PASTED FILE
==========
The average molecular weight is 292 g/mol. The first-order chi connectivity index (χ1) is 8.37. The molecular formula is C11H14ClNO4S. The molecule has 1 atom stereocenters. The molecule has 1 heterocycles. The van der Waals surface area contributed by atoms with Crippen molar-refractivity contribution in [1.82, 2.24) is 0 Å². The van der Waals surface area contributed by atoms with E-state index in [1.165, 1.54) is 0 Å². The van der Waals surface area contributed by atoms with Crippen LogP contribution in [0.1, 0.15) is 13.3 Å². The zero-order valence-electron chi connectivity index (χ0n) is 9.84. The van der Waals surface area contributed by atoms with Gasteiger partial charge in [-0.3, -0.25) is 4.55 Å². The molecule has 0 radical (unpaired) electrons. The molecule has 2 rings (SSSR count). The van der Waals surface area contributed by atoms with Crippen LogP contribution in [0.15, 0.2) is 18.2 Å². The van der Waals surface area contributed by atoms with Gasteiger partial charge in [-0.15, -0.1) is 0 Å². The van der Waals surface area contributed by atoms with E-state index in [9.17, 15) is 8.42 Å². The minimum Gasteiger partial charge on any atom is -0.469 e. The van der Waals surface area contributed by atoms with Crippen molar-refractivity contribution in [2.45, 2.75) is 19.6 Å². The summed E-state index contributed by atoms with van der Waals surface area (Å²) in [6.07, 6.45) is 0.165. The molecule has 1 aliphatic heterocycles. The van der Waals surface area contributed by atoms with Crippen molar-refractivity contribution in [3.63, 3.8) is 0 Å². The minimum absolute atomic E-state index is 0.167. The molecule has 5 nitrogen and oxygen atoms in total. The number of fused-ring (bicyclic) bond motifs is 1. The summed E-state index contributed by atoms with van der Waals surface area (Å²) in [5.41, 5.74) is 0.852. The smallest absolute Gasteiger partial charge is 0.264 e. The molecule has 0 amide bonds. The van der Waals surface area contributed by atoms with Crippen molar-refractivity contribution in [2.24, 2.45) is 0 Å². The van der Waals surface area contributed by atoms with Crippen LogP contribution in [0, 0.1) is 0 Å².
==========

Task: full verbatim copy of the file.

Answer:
The average molecular weight is 292 g/mol. The first-order chi connectivity index (χ1) is 8.37. The molecular formula is C11H14ClNO4S. The molecule has 1 atom stereocenters. The molecule has 1 heterocycles. The van der Waals surface area contributed by atoms with Crippen molar-refractivity contribution in [1.82, 2.24) is 0 Å². The van der Waals surface area contributed by atoms with E-state index in [1.165, 1.54) is 0 Å². The van der Waals surface area contributed by atoms with Crippen LogP contribution in [0.1, 0.15) is 13.3 Å². The zero-order valence-electron chi connectivity index (χ0n) is 9.84. The van der Waals surface area contributed by atoms with Gasteiger partial charge in [-0.3, -0.25) is 4.55 Å². The molecule has 0 radical (unpaired) electrons. The molecule has 2 rings (SSSR count). The van der Waals surface area contributed by atoms with Crippen LogP contribution in [0.15, 0.2) is 18.2 Å². The van der Waals surface area contributed by atoms with Gasteiger partial charge in [-0.15, -0.1) is 0 Å². The van der Waals surface area contributed by atoms with E-state index in [9.17, 15) is 8.42 Å². The minimum Gasteiger partial charge on any atom is -0.469 e. The van der Waals surface area contributed by atoms with Crippen molar-refractivity contribution in [2.45, 2.75) is 19.6 Å². The summed E-state index contributed by atoms with van der Waals surface area (Å²) in [6.07, 6.45) is 0.165. The molecule has 1 aliphatic heterocycles. The van der Waals surface area contributed by atoms with Crippen molar-refractivity contribution in [3.63, 3.8) is 0 Å². The minimum absolute atomic E-state index is 0.167. The molecule has 5 nitrogen and oxygen atoms in total. The number of fused-ring (bicyclic) bond motifs is 1. The summed E-state index contributed by atoms with van der Waals surface area (Å²) in [5.41, 5.74) is 0.852. The smallest absolute Gasteiger partial charge is 0.264 e. The molecule has 0 amide bonds. The van der Waals surface area contributed by atoms with Crippen molar-refractivity contribution in [2.24, 2.45) is 0 Å². The van der Waals surface area contributed by atoms with Crippen LogP contribution in [0, 0.1) is 0 Å².